Final Plan for Deepwater Horizon Restoration Released
The BP Natural Resource Damage Trustees have released a final comprehensive, integrated, ecosystem restoration plan for the Gulf of Mexico following the Deepwater Horizon oil spill.
The Trustees, consisting of the Gulf states and four federal agencies, prepared the plan on how to restore the environment over the next 15 years.
If adopted, the final plan would allocate up to $8.8 billion allocated for natural resource injuries under a proposed settlement with BP. The Trustees have proposed to accept this settlement, which would resolve BP’s liability for natural resource injuries stemming from the spill.
The trustees received more than 6,300 public comments on the draft plan and are now entering a 30-day waiting period, which will last until March 21, 2016, before making the final decision to adopt the plan.
The types of restoration in the plan will address a broad range of impacts at both regional and local scales. Together, these efforts will restore wildlife and habitat and increase recreational opportunities in the Gulf.
The five goals of the plan are to: 1) restore and conserve habitat; 2) restore water quality; 3) replenish and protect living coastal and marine resources; 4) provide and enhance recreational opportunities; and 5) provide for monitoring, adaptive management, and administrative oversight to support restoration implementation.
The restoration types are:
1. Wetlands, coastal, and nearshore habitats
2. Habitat projects on federally managed lands
3. Nutrient reduction
4. Water quality
5. Fish and water column invertebrates
7. Submerged aquatic vegetation
9. Sea turtles
10. Marine mammals
12. Mesophotic and benthic (lowlight and ocean floor) communities
13. Provide and enhance recreational opportunities
In finalizing this plan to address the ecosystem-level injuries caused by this spill, the Trustees analyzed both the potential environmental benefits and impacts of restoration alternatives.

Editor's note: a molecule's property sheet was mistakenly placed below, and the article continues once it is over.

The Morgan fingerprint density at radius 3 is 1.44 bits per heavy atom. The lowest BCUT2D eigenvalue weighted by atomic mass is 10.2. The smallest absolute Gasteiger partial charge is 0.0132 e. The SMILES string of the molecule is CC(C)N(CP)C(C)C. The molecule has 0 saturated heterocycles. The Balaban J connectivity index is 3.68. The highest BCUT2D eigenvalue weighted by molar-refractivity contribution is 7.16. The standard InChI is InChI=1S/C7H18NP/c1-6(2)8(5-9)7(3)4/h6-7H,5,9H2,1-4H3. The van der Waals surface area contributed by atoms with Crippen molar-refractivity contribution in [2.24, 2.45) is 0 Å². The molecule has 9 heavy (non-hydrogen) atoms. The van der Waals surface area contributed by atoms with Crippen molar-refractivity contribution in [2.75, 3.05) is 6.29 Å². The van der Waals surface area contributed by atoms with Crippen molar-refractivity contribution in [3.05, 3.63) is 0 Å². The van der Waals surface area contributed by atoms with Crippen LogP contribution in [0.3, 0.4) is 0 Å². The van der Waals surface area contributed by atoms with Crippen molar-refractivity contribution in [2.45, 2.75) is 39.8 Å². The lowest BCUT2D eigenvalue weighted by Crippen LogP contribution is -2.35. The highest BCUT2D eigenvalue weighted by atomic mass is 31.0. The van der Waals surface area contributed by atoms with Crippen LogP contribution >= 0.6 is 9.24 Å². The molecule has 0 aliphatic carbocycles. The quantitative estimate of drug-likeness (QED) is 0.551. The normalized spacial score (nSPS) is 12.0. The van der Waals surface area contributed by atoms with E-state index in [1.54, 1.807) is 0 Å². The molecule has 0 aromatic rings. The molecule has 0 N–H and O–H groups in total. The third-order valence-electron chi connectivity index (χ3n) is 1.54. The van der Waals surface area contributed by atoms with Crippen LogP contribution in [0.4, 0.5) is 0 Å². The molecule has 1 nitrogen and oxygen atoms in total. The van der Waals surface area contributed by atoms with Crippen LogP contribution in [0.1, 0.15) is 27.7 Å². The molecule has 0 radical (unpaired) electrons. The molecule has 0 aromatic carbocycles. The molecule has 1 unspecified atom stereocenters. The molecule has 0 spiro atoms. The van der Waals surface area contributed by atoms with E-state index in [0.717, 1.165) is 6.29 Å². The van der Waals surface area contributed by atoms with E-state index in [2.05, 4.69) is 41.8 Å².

The plan does not identify specific projects for each restoration type, but lays out a framework for developing future project-specific restoration plans. The public will have the opportunity to comment on these subsequent restoration plans.
The draft plan was released in October 2015 along with a consent decree settling all remaining claims against BP. The settlement is expected to be finalized in late spring.
Ocean Concervancy Dissatisfied
Although the final plan provides a few more details regarding the frequency of public meetings (which will happen annually), the Trustees have unfortunately neglected to respond meaningfully to a number of concerns regarding how they will plan for, administer and ultimately implement the expenditure of over $7 billion in funding for restoration, said Ocean Concervancy in a statement.
Ocean Conservancy and a number of others expressed grave concern regarding the Trustees' proposed governance structure, which outlines a distributed structure that essentially breaks one Trustee Council into eight different Councils that will operate with nothing but a verbal commitment to coordinate their efforts across the Gulf.
"While the underlying vision of comprehensive restoration is laudable, the Trustees' approach to implementation is largely disappointing, especially for those who are concerned with the magnitude of the impacts in the Gulf of Mexico itself," said Bethany Carl Kraft, Director of Ocean Conservancy's Gulf Restoration Program.
According to Carl Kraft, "Unfortunately the Trustees have chosen to largely ignore our plea to explicitly designate financial resources for restoration in the open ocean commensurate with the impacts. The disaster occurred in the deep waters of the Gulf, impacts continue to this day, and they are expected to continue for decades into the future. Comprehensive and effective restoration require that adequate resources are directed to the recovery of marine resources that Gulf communities depend on for their livelihoods.”
In the final plan, the Trustees have made a number of troubling decisions that jeopardize a comprehensive restoration approach, says Carl Kraft. First, they refused to cap administrative expenses for the federal trustees, which will come directly out of the open ocean fund. They also declined to reallocate previously funded lost recreational use projects that have nothing to do with marine resources. Finally, the Trustees have included new language potentially expanding the scope of projects that can be funded from the open ocean fund, jeopardizing full recovery of impacted marine resources.
"Full recovery requires investments across the spectrum of impacted resources, from the coast to the blue water. The extent of the impacts in the marine environment demand a dedicated source of funding that cannot be raided over the next 15 years,” said Carl Kraft. "The science behind the Trustees' summary of injuries and their proposed framework of restoration goals and types appear to be sound. We remain concerned that the biggest threat to the Trustees' success in achieving their own vision of a comprehensive, ecosystem-based approach to restoration are the Trustees themselves. Only time will tell if their decision to prioritize expedient decision-making will cost the Gulf dearly."
More details of the plan are available here.